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February 3, 2013

The Ethics of Online Journalism Correction

People make mistakes, especially writers. They use the wrong word sometimes, or they don't realize a sentence came out meaning the exact opposite of what they meant to say.

Reporters can be the same way, of course. Maybe they got a fact wrong, or further revelations make something they claim in a story untrue?

In the era of print journalism, corrections would have to be made in later editions. They would have a corrections box that would say something like "in yesterday's story on President Obama's speech, he was identified as President of the United Kingdom. He is, of course, President of the United States. The Journal-Post-Picayune regrets the error."

They didn't report every error, and accusations of getting the story wrong (intentionally or unintentionally) could still be leveled at a newspaper, but the fact that the story was written in a certain way would be indisputable. Somebody could grab yesterday's edition and show what was actually written.

With online journalism? For some reason, journalistic institutions don't seem to feel the need to do that anymore.

Sometimes it's relatively harmless, changing a misidentified person or the spelling of a name. Other times, though, it's particularly egregious and could easily be seen as the outlet attempting to cover its tracks.

Take the Associated Press story about the hostage stand-off in Alabama, where a man shot and killed a school bus driver and took his 5-year-old son hostage.

As shown on Bob Owens' blog, one term keeps getting changed.

When talking about what the man was known for in the neighborhood, the article originally said that he had patrolled his yard with a "flashlight and shotgun." It was later changed, with no notice, to "assault rifle." Hmmmmm. Think that might have something to do with the discussions currently going on in the United States?

Owens then notices them quietly (and again, without notice) changing it back to "shotgun," and then how it was subsequently changed to "firearm." He has a screengrab of the article stating it's an "assault rifle," however.

Commenters have pointed out that it was then changed to "long gun" with a statement that the gun had not been identified.

It's actually quite confusing, with one of the links mentioning a change now going to a more recent article that doesn't even mention how he used to patrol his yard.

No matter whether it was error or bias, where's the accountability? Why don't news organizations append the correction at the bottom of the article when they update it?

Even worse, I've seen some update or re-write whole articles at the same links without any notice whatsoever. If you receive a link to a news story where a friend of yours says "Can you believe the government did this?" and you can't see what your friend is getting upset about, it's very possible that the reason is because the article was edited between your friend sending it to you and you actually reading it and the offending issue is no longer there.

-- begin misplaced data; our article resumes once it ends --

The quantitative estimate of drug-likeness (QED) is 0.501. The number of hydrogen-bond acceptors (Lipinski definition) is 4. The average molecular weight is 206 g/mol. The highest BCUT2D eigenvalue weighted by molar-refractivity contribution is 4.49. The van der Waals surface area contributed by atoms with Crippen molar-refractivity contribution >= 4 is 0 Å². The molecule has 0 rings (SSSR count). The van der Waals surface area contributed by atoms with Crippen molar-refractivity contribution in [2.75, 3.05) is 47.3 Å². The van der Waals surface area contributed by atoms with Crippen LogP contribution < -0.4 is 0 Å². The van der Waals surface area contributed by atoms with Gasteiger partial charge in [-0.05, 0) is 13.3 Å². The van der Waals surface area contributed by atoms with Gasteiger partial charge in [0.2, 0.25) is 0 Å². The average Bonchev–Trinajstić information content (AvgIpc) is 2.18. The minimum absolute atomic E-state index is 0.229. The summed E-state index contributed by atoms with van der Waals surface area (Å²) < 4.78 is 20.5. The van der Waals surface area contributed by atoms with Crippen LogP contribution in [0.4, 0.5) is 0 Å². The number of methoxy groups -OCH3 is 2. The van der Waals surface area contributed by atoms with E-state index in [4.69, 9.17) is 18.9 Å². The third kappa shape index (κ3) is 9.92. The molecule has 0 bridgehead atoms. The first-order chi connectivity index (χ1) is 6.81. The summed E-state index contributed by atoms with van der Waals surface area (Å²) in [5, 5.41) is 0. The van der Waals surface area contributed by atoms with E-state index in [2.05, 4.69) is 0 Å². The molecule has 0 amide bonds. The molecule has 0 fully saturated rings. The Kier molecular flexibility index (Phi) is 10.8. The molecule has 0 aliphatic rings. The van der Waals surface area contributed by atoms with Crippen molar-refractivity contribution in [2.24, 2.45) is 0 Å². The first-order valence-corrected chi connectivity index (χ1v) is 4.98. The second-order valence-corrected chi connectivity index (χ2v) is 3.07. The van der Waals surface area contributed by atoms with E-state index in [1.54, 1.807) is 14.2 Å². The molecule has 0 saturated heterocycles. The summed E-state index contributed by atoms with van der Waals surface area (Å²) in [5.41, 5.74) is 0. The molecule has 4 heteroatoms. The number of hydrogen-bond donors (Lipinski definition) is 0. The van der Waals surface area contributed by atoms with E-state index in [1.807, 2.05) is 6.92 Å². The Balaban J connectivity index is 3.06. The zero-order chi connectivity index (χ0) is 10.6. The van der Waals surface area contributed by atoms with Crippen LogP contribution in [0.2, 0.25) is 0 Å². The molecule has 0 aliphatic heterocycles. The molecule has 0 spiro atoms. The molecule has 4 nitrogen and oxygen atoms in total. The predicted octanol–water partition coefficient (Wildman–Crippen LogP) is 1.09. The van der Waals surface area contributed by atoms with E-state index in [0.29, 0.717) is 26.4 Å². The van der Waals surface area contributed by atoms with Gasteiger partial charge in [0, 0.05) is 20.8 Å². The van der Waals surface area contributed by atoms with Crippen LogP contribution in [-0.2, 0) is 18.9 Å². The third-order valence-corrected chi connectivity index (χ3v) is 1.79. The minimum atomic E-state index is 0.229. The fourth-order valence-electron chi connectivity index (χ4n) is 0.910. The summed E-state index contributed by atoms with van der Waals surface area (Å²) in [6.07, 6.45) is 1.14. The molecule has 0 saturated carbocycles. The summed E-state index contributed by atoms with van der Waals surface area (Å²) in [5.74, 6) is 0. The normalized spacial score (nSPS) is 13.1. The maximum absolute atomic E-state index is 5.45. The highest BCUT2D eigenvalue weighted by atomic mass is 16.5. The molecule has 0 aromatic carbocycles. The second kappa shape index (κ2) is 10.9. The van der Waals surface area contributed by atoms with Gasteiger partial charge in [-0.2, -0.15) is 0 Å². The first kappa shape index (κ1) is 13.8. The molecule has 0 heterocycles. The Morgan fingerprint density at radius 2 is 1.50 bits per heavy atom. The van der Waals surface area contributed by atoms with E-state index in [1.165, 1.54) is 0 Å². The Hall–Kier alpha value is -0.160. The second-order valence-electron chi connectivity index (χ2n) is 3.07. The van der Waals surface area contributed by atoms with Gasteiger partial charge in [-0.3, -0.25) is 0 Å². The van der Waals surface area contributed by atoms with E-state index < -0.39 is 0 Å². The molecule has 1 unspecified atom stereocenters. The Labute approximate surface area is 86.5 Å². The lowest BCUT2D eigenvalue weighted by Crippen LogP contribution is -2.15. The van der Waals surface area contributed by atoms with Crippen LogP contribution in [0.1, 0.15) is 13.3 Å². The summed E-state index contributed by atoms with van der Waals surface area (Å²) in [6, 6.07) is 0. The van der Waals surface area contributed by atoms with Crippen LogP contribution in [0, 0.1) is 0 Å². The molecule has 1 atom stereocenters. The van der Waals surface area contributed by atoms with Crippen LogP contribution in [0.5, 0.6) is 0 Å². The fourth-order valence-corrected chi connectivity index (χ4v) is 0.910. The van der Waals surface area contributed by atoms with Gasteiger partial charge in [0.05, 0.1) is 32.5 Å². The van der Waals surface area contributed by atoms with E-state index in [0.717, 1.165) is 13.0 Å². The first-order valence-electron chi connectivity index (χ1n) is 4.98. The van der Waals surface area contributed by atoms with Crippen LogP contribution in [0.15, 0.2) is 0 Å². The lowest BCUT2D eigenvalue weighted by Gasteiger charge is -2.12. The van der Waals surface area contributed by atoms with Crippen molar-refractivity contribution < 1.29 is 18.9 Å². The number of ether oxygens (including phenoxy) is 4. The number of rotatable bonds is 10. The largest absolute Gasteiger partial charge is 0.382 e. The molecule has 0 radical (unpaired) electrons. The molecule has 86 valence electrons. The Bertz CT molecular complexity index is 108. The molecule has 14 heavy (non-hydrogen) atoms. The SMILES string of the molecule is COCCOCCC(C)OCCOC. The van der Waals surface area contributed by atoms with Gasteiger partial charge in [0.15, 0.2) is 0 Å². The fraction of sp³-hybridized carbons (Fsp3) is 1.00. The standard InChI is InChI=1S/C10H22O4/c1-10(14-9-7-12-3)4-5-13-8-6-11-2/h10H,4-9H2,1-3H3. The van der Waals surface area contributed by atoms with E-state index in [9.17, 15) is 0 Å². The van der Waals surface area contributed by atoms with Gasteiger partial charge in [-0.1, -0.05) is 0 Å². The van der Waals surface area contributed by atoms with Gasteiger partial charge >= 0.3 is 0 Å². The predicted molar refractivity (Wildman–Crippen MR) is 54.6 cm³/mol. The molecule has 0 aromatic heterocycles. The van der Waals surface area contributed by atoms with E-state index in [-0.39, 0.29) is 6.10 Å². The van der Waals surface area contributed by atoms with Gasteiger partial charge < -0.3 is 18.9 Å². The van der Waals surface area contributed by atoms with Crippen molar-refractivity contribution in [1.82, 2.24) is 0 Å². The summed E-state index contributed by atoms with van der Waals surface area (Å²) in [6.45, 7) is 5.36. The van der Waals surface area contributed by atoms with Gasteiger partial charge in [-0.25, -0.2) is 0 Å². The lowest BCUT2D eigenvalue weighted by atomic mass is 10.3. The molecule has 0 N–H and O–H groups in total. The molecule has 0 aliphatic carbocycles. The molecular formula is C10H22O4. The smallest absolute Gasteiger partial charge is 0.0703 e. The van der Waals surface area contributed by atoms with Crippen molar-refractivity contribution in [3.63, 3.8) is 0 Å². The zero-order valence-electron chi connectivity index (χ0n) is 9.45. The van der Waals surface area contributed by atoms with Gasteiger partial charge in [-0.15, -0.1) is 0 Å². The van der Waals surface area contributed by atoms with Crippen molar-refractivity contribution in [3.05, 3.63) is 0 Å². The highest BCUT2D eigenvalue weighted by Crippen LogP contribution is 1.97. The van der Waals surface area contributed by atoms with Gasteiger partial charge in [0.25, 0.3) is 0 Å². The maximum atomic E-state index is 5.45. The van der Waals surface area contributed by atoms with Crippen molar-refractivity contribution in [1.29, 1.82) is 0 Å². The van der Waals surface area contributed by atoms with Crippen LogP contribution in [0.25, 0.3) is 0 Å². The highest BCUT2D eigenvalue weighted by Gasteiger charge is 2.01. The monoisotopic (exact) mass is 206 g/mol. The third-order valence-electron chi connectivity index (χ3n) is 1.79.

I'm not saying that every misspelling correction should be mentioned. If your article mentions the "Untied States of America" and you correct that to "United," fine. You don't need to tell the reader that the article has been changed. But when you get a fact wrong, or further information is added to the story, I believe it's the responsibility of the news organization to alert their readers to the change.

Something to the effect of "the above article originally said the man patrolled his yard with an assault rifle. Since there is conflicting information about what type of gun he used to patrol his yard, this has now been changed to 'long gun.'"

Perfect! Yes, they can still be accused of bias for using the original term ("yeah, sure it was a 'mistake'!"), but they can't be accused of trying to cover their tracks.

The number of people who trust the media is falling further and further all the time. Accusations of bias fly hot and heavy (and yes, full disclosure, I agree with a lot of the accusations). Actually noting corrections and changes to your articles won't change those accusations, but it would inhibit any accusations of them trying to hide what they're doing.

It would be a start.

I'm not letting bloggers off the hook. Ed Morrissey over at Hot Air always notes when he's made a correction or a change (I think the other bloggers over there do too; I just can't remember any specific instances). I try to also (though that would require an actual readership to hold me accountable).

Whitewashing your errors (or your bias) is never a good thing. It makes you look sneaky and just adds to the horrible reputation that journalists and journalistic organizations have.

"Nothing to see here, folks. Move along, move along" is a running joke on the Internet in regards to trying to get people to ignore something.

It's funny because it's true. Too often, that's the reaction of people in power trying to cover up their mistakes or their biases. Not acknowledging your changes is an excellent way to do that.

Edit (2/5/13): The LA Times gets it right in this story on how people don't want autographs anymore (something I may blog about later this week). Assuming that they don't change the article again at some point.


  1. I think a lot of times, people who write on the Internet don't bother to correct things because it seems like everyone's in such a rush to put stuff up that there's no time to be careful. And by the time the mistake is noticed or called out, the moment has long passed.


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